Saturday, April 2, 2011

Ventilate Frustration When Promoting Self-Control

Retailers ask shoppers to exert self-control:
  • Weight-loss programs, for example, keep their customers by convincing the customers they can make sacrifices and then seeing to it that they do.
  • Merchants who allow purchasers to pay off an item over time, such as on layaway, depend on the person disciplining themselves.
  • When the retailer is selling to children who aren’t footing the bill, the retailer almost comes to expect the child to say, “I don’t want this one or that one. I want all of them, and I want all of them right now.”
     In those sorts of situations, strengthen the relationship with the customer by providing outlets for frustration. Even something as small as allowing the customers to ventilate their anger briefly can help. And realize that something even as small as needing to make a series of choices can lower the frustration threshold.
     Researchers at University of Minnesota and Florida State University asked a group of consumers to declare shopping preferences: “Would you rather have this red T-shirt or this blue T-shirt? and on and on. An equivalent group of consumers were asked instead to rate the items: “How would you rate this red T-shirt on attractiveness?” and on and on.
     Each of the study participants was then asked to perform what amounted to a self-control task, such as drinking a healthy, but terrible tasting, beverage. The researchers found that the consumers who had declared their T-shirt and other preferences showed frustration much more quickly on the subsequent self-control task.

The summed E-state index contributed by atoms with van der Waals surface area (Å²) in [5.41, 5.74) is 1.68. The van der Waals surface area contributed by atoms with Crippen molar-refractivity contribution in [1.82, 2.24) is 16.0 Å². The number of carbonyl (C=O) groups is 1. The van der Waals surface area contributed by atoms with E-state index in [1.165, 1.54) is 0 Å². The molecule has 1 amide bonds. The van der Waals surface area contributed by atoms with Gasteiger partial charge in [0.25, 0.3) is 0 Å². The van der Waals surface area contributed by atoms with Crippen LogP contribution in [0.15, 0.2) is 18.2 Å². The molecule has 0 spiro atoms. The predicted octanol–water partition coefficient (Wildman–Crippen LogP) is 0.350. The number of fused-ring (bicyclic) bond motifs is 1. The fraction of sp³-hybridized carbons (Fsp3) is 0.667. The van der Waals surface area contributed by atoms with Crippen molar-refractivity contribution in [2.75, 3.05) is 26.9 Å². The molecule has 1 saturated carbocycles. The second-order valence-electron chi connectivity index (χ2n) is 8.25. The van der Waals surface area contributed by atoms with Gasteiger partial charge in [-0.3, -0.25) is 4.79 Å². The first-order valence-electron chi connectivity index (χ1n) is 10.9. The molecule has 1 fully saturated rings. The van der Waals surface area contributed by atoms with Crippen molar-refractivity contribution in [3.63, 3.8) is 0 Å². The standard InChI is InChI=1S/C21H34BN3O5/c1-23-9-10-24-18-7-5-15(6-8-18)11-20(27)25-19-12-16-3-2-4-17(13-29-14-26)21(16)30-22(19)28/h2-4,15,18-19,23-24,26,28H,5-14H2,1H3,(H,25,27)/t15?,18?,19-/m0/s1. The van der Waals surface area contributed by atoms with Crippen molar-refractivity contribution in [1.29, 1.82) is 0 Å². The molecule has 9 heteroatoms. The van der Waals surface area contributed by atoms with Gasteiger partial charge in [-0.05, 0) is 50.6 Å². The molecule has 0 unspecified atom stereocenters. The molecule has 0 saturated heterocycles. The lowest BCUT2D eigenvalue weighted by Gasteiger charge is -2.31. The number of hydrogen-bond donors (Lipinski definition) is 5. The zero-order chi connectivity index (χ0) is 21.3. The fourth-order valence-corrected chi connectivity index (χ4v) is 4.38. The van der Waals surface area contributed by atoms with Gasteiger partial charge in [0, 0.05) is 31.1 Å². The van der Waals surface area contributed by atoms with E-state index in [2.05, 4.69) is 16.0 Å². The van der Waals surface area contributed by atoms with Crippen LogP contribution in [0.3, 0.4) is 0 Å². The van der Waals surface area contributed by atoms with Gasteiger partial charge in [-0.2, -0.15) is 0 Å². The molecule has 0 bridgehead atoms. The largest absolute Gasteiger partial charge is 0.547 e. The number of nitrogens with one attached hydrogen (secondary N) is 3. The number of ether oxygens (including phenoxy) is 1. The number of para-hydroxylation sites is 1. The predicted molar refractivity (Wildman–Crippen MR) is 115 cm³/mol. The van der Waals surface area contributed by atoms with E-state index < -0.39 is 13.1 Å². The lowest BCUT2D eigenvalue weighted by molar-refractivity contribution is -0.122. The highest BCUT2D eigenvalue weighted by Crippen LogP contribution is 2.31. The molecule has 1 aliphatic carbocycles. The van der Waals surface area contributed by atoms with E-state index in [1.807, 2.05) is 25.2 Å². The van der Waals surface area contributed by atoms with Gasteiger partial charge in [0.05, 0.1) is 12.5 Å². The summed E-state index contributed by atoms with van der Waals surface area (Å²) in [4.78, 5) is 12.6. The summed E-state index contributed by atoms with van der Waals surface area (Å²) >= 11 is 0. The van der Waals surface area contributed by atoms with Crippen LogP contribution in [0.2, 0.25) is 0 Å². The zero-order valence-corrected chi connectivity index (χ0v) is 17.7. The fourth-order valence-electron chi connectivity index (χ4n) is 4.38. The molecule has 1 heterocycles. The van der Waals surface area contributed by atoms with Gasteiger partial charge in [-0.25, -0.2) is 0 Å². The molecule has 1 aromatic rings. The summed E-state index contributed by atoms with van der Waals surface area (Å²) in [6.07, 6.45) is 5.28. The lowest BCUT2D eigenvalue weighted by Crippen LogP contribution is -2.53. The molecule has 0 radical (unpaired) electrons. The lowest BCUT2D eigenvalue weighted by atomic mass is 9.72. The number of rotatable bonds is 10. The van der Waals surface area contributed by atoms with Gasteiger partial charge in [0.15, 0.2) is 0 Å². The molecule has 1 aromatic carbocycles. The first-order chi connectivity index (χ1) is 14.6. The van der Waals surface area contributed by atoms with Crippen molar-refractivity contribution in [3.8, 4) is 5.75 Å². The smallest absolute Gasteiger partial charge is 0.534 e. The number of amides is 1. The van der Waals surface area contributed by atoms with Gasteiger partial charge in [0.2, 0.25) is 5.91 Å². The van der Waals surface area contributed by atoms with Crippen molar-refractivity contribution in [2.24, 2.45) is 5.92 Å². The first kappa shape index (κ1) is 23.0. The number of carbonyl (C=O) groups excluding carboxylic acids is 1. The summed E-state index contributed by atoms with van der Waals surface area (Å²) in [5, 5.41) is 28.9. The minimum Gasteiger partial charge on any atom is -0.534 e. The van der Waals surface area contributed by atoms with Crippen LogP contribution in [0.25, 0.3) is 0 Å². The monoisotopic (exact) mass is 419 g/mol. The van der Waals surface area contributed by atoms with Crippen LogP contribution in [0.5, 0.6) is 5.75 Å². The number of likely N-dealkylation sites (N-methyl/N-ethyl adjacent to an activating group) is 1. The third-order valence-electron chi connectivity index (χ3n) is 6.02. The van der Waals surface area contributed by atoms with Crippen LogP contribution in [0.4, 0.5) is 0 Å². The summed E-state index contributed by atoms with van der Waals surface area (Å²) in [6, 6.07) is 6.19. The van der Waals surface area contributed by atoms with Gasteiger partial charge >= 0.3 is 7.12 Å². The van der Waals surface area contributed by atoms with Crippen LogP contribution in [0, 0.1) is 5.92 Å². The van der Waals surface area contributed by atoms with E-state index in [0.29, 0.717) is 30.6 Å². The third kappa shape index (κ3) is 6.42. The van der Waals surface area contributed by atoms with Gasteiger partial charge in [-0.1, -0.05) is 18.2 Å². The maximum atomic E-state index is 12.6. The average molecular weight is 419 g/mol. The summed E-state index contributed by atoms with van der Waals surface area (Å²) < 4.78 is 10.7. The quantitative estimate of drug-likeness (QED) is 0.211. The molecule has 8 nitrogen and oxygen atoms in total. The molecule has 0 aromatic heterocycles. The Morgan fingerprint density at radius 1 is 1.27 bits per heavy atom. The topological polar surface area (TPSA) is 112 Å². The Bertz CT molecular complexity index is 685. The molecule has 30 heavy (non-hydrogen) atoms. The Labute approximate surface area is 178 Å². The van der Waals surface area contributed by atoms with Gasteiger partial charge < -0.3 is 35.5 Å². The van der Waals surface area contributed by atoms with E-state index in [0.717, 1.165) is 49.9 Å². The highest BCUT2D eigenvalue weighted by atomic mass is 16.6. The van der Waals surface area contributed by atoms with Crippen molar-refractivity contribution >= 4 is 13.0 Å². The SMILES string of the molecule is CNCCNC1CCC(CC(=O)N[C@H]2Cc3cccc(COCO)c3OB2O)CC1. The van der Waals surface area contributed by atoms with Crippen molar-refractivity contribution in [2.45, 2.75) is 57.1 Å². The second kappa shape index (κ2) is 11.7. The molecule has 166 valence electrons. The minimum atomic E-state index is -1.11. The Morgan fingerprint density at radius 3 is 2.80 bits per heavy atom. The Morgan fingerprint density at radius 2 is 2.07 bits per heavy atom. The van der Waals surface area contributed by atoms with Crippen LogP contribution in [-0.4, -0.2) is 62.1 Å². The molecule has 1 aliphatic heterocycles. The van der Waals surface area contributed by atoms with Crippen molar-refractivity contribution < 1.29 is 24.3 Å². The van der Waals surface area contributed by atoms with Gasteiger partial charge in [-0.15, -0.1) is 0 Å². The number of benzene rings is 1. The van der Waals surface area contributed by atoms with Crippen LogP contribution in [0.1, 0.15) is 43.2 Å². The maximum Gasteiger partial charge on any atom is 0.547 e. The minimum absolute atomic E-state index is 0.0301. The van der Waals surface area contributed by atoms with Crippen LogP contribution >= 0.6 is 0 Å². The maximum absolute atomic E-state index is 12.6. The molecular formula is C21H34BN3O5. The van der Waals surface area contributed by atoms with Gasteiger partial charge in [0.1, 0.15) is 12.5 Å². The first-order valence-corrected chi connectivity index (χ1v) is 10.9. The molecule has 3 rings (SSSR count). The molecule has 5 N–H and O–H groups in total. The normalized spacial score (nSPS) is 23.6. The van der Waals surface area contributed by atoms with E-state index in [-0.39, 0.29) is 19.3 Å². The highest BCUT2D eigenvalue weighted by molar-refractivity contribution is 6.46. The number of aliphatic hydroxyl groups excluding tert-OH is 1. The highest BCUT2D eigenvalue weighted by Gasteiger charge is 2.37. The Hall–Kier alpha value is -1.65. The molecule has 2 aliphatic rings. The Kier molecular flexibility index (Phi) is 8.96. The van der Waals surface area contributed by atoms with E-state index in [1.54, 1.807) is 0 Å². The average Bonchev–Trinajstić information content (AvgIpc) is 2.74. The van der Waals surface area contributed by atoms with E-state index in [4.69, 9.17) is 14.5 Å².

Picking up the thread from there, researchers at Northwestern University and University of California-San Diego documented how shoppers who exert self-control want to ventilate anger. Study participants who convinced themselves to choose an apple over a chocolate bar as a snack became more likely to later prefer to see a movie about revenge than a movie missing that theme. Those who chose a reward of groceries over a reward for a spa session showed an elevated interest in looking at angry faces instead of fearful ones.
     When the shopkeeper acknowledges the shopper’s frustration, this can ease it. But keep it brief and end on a positive note. Research at University of Maryland and Yale University indicates that too much talking will lock into the shopper’s mind the anger they’re experiencing, and those negative memories make it less likely they’ll buy from you in the future.

Click below for more:
Avoid Locking In Bad Moods
Lock In Customer Gratitude

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